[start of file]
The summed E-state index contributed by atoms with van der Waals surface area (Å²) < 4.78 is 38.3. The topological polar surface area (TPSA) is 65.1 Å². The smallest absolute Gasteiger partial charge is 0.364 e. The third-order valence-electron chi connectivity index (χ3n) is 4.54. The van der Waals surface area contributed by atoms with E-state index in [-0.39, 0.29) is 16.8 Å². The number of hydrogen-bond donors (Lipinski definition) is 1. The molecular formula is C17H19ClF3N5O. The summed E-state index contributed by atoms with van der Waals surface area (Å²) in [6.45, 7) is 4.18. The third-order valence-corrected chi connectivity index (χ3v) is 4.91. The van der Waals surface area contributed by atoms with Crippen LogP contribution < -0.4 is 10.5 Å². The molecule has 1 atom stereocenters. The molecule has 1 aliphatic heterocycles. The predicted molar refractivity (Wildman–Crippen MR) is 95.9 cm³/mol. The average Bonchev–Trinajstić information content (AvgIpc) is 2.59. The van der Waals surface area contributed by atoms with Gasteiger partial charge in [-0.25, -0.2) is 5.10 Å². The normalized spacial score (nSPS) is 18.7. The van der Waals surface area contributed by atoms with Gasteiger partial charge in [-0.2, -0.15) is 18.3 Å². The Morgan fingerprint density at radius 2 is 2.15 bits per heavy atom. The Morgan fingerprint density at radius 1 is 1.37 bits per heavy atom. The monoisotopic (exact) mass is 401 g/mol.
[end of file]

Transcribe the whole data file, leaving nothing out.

The summed E-state index contributed by atoms with van der Waals surface area (Å²) < 4.78 is 38.3. The topological polar surface area (TPSA) is 65.1 Å². The smallest absolute Gasteiger partial charge is 0.364 e. The third-order valence-electron chi connectivity index (χ3n) is 4.54. The van der Waals surface area contributed by atoms with E-state index in [-0.39, 0.29) is 16.8 Å². The number of hydrogen-bond donors (Lipinski definition) is 1. The molecular formula is C17H19ClF3N5O. The summed E-state index contributed by atoms with van der Waals surface area (Å²) in [6.45, 7) is 4.18. The third-order valence-corrected chi connectivity index (χ3v) is 4.91. The van der Waals surface area contributed by atoms with Crippen LogP contribution < -0.4 is 10.5 Å². The molecule has 1 atom stereocenters. The molecule has 1 aliphatic heterocycles. The predicted molar refractivity (Wildman–Crippen MR) is 95.9 cm³/mol. The average Bonchev–Trinajstić information content (AvgIpc) is 2.59. The van der Waals surface area contributed by atoms with Gasteiger partial charge in [-0.25, -0.2) is 5.10 Å². The normalized spacial score (nSPS) is 18.7. The van der Waals surface area contributed by atoms with Gasteiger partial charge in [-0.2, -0.15) is 18.3 Å². The Morgan fingerprint density at radius 2 is 2.15 bits per heavy atom. The Morgan fingerprint density at radius 1 is 1.37 bits per heavy atom. The monoisotopic (exact) mass is 401 g/mol.